From Dada to Data publication 2016/2017

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From Dada to Data

One hundred years ago, at the time of the Dada movement, the earth was home to some 1.8 billion people. The counter now stands at over 7 billion. This explosive growth of the world population has clear consequences for society. For the more people there are, the more ideas, the more knowledge, the more things — the more data! But views diverge on what ‘data’ actually means. There is something ambiguous about data: on the one hand it represents actual facts, what we know for sure; but at the same time it forms a kind of intangible reality that hides in ‘the cloud’, as we say nowadays. Because we cannot see this cloud and therefore can’t really get a grip on the data concealed there, the whole atmosphere surrounding data becomes rather mysterious. We are data.

The past is data, the future will become data. Data is order and data is chaos. That data triggers our imagination is a good reason to link data to Dada. And then it’s not just the linguistic similarity that reinforces this connection; it’s also the realisation that both Dada and Data are impermanent. We know that Dada had a strong connection with art, that it was a non-movement that occurred at the start of the systems driven world we inhabit today, surrounded by computers. And we know that Data is a consequence of that systems driven world. Dada wanted to derail the march of progress and to forget about the past. Data proclaims a future so massive that we can no longer say with certainty that humans will remain the most important beings on earth. In 30 years’ time we’ll have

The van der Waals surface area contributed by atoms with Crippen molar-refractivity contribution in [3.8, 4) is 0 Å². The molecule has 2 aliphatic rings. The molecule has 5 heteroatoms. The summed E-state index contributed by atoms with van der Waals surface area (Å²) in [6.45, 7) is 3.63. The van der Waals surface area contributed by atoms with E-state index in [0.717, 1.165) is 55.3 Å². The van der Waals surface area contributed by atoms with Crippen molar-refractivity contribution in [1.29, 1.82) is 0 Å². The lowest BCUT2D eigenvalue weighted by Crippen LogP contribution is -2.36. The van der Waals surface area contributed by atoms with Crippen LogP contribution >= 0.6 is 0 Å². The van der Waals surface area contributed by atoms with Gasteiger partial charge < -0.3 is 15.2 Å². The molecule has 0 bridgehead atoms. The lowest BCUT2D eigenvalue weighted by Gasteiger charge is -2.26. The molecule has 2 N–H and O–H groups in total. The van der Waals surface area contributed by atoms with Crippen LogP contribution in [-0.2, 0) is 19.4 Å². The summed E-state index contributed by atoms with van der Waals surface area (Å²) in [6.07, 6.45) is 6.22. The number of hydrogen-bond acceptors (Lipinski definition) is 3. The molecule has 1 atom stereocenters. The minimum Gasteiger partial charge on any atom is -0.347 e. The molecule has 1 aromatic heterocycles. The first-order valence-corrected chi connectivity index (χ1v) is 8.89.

2 billion people more, with all their things and images, or data. And what about art? What is the future of art? The human being is merging with the systems it created, and that process might well turn out to be the biggest work of art ever. We are Data.

This post presents a provocative manifesto that primarily challenges our creativity. After all, in 2016 we are still normal people with creative minds who like to express their own style, their own languages and fantasies, opinions and ideas. Although the influence of the systems has become palpable in artistic circles and networks, the artists, writers, thinkers and designers who contributed to this magazine seek to cling to their autonomy. They demonstrate the first manifestations of the merging of man and systems, but also point out interesting crashes and glitches; bumps in the road that can transform into artistic highlights. For now, we juxtapose the raw chunky data with facts and lists. The data contained in this magazine were conceived, processed and copied by people.
For people make data, and data makes people. We are Data.

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